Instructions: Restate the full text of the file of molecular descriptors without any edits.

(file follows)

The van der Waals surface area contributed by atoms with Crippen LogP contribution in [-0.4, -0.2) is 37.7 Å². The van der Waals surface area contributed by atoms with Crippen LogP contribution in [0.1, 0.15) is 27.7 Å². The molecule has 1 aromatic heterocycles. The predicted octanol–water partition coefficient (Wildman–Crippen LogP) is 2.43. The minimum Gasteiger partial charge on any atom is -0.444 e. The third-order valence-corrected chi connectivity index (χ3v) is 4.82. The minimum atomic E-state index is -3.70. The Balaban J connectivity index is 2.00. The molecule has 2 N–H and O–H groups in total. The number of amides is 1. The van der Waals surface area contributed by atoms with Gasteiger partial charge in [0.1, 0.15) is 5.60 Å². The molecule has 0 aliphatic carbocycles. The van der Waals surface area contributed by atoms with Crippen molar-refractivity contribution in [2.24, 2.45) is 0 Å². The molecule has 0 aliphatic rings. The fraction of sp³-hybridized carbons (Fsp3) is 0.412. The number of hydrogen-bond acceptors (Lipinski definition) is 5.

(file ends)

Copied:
The van der Waals surface area contributed by atoms with Crippen LogP contribution in [-0.4, -0.2) is 37.7 Å². The van der Waals surface area contributed by atoms with Crippen LogP contribution in [0.1, 0.15) is 27.7 Å². The molecule has 1 aromatic heterocycles. The predicted octanol–water partition coefficient (Wildman–Crippen LogP) is 2.43. The minimum Gasteiger partial charge on any atom is -0.444 e. The third-order valence-corrected chi connectivity index (χ3v) is 4.82. The minimum atomic E-state index is -3.70. The Balaban J connectivity index is 2.00. The molecule has 2 N–H and O–H groups in total. The number of amides is 1. The van der Waals surface area contributed by atoms with Gasteiger partial charge in [0.1, 0.15) is 5.60 Å². The molecule has 0 aliphatic carbocycles. The van der Waals surface area contributed by atoms with Crippen molar-refractivity contribution in [2.24, 2.45) is 0 Å². The molecule has 0 aliphatic rings. The fraction of sp³-hybridized carbons (Fsp3) is 0.412. The number of hydrogen-bond acceptors (Lipinski definition) is 5.